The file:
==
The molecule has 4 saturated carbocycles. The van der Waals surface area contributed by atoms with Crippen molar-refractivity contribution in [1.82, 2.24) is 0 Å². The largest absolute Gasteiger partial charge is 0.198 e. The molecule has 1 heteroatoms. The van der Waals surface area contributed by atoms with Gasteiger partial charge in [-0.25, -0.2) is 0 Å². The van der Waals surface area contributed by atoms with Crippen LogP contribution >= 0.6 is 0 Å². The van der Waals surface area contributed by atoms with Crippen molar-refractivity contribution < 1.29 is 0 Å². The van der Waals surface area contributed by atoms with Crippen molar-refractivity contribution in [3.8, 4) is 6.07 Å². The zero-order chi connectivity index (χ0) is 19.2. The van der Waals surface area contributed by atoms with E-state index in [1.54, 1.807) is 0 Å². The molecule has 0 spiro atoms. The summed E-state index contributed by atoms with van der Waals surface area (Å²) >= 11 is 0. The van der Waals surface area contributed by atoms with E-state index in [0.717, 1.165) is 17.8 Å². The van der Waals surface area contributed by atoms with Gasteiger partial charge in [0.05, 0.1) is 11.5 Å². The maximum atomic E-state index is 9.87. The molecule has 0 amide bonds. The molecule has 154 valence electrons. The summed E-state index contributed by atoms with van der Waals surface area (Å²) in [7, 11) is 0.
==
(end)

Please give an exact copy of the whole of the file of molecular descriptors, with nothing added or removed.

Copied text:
The molecule has 4 saturated carbocycles. The van der Waals surface area contributed by atoms with Crippen molar-refractivity contribution in [1.82, 2.24) is 0 Å². The largest absolute Gasteiger partial charge is 0.198 e. The molecule has 1 heteroatoms. The van der Waals surface area contributed by atoms with Gasteiger partial charge in [-0.25, -0.2) is 0 Å². The van der Waals surface area contributed by atoms with Crippen LogP contribution >= 0.6 is 0 Å². The van der Waals surface area contributed by atoms with Crippen molar-refractivity contribution < 1.29 is 0 Å². The van der Waals surface area contributed by atoms with Crippen molar-refractivity contribution in [3.8, 4) is 6.07 Å². The zero-order chi connectivity index (χ0) is 19.2. The van der Waals surface area contributed by atoms with E-state index in [1.54, 1.807) is 0 Å². The molecule has 0 spiro atoms. The summed E-state index contributed by atoms with van der Waals surface area (Å²) >= 11 is 0. The van der Waals surface area contributed by atoms with E-state index in [0.717, 1.165) is 17.8 Å². The van der Waals surface area contributed by atoms with Gasteiger partial charge in [0.05, 0.1) is 11.5 Å². The maximum atomic E-state index is 9.87. The molecule has 0 amide bonds. The molecule has 154 valence electrons. The summed E-state index contributed by atoms with van der Waals surface area (Å²) in [7, 11) is 0.